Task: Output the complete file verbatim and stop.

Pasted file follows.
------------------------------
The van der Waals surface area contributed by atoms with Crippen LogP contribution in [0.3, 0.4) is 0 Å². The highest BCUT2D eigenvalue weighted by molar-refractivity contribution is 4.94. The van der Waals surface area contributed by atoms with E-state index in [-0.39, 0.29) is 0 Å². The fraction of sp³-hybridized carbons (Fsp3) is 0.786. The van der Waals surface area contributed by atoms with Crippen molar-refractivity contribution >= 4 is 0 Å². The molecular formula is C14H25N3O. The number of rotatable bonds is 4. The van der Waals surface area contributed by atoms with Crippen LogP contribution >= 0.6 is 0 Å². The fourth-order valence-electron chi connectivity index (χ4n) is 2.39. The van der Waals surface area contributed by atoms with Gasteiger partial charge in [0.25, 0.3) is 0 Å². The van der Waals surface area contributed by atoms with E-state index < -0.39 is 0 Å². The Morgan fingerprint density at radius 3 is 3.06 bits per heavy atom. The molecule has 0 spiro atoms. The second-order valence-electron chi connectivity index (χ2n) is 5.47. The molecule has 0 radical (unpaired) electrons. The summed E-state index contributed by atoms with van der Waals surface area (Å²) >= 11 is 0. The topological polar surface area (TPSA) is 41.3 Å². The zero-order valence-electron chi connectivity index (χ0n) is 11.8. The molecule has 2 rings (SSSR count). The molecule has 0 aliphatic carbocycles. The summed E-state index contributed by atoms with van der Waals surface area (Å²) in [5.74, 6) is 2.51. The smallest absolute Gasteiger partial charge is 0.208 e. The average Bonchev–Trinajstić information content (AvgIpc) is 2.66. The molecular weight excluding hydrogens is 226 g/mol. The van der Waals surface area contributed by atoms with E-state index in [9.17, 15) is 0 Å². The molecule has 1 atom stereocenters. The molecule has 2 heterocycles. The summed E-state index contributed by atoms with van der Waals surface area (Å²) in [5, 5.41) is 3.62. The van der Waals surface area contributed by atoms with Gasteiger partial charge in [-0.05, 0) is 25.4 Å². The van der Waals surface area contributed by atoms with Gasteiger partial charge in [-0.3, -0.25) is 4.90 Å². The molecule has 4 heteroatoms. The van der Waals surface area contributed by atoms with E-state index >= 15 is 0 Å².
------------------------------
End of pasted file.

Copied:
The van der Waals surface area contributed by atoms with Crippen LogP contribution in [0.3, 0.4) is 0 Å². The highest BCUT2D eigenvalue weighted by molar-refractivity contribution is 4.94. The van der Waals surface area contributed by atoms with E-state index in [-0.39, 0.29) is 0 Å². The fraction of sp³-hybridized carbons (Fsp3) is 0.786. The van der Waals surface area contributed by atoms with Crippen molar-refractivity contribution >= 4 is 0 Å². The molecular formula is C14H25N3O. The number of rotatable bonds is 4. The van der Waals surface area contributed by atoms with Crippen LogP contribution >= 0.6 is 0 Å². The fourth-order valence-electron chi connectivity index (χ4n) is 2.39. The van der Waals surface area contributed by atoms with Gasteiger partial charge in [0.25, 0.3) is 0 Å². The van der Waals surface area contributed by atoms with E-state index < -0.39 is 0 Å². The Morgan fingerprint density at radius 3 is 3.06 bits per heavy atom. The molecule has 0 spiro atoms. The second-order valence-electron chi connectivity index (χ2n) is 5.47. The molecule has 0 radical (unpaired) electrons. The summed E-state index contributed by atoms with van der Waals surface area (Å²) >= 11 is 0. The topological polar surface area (TPSA) is 41.3 Å². The zero-order valence-electron chi connectivity index (χ0n) is 11.8. The molecule has 2 rings (SSSR count). The molecule has 0 aliphatic carbocycles. The summed E-state index contributed by atoms with van der Waals surface area (Å²) in [5.74, 6) is 2.51. The smallest absolute Gasteiger partial charge is 0.208 e. The average Bonchev–Trinajstić information content (AvgIpc) is 2.66. The molecular weight excluding hydrogens is 226 g/mol. The van der Waals surface area contributed by atoms with E-state index in [9.17, 15) is 0 Å². The molecule has 1 atom stereocenters. The molecule has 2 heterocycles. The summed E-state index contributed by atoms with van der Waals surface area (Å²) in [5, 5.41) is 3.62. The van der Waals surface area contributed by atoms with Gasteiger partial charge in [-0.05, 0) is 25.4 Å². The van der Waals surface area contributed by atoms with Gasteiger partial charge in [-0.3, -0.25) is 4.90 Å². The molecule has 4 heteroatoms. The van der Waals surface area contributed by atoms with E-state index >= 15 is 0 Å².